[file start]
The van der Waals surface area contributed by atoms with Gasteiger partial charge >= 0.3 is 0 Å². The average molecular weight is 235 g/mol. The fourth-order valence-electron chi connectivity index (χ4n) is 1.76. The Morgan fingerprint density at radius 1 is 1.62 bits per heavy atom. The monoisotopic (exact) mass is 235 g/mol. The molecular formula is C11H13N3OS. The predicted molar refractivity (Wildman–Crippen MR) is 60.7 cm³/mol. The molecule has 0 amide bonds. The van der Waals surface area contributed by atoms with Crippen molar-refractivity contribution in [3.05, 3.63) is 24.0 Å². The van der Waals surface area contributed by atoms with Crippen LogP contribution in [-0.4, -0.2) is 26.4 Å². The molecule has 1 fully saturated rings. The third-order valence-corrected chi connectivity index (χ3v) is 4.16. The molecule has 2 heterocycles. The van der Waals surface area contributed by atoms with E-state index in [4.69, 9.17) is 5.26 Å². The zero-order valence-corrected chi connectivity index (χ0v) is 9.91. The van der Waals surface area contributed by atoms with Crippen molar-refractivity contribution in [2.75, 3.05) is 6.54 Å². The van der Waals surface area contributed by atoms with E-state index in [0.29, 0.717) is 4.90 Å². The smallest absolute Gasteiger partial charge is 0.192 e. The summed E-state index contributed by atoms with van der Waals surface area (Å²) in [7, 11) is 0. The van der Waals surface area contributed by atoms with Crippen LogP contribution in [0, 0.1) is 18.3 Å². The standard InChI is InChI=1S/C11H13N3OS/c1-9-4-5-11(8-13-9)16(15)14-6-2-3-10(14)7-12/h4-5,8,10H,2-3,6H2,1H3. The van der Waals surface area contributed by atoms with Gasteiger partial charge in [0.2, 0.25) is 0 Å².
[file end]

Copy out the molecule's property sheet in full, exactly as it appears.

The van der Waals surface area contributed by atoms with Gasteiger partial charge >= 0.3 is 0 Å². The average molecular weight is 235 g/mol. The fourth-order valence-electron chi connectivity index (χ4n) is 1.76. The Morgan fingerprint density at radius 1 is 1.62 bits per heavy atom. The monoisotopic (exact) mass is 235 g/mol. The molecular formula is C11H13N3OS. The predicted molar refractivity (Wildman–Crippen MR) is 60.7 cm³/mol. The molecule has 0 amide bonds. The van der Waals surface area contributed by atoms with Crippen molar-refractivity contribution in [3.05, 3.63) is 24.0 Å². The van der Waals surface area contributed by atoms with Crippen LogP contribution in [-0.4, -0.2) is 26.4 Å². The molecule has 1 fully saturated rings. The third-order valence-corrected chi connectivity index (χ3v) is 4.16. The molecule has 2 heterocycles. The van der Waals surface area contributed by atoms with E-state index in [4.69, 9.17) is 5.26 Å². The zero-order valence-corrected chi connectivity index (χ0v) is 9.91. The van der Waals surface area contributed by atoms with Crippen molar-refractivity contribution in [2.75, 3.05) is 6.54 Å². The van der Waals surface area contributed by atoms with E-state index in [0.29, 0.717) is 4.90 Å². The smallest absolute Gasteiger partial charge is 0.192 e. The summed E-state index contributed by atoms with van der Waals surface area (Å²) in [7, 11) is 0. The van der Waals surface area contributed by atoms with Crippen LogP contribution in [0, 0.1) is 18.3 Å². The standard InChI is InChI=1S/C11H13N3OS/c1-9-4-5-11(8-13-9)16(15)14-6-2-3-10(14)7-12/h4-5,8,10H,2-3,6H2,1H3. The van der Waals surface area contributed by atoms with Gasteiger partial charge in [0.2, 0.25) is 0 Å².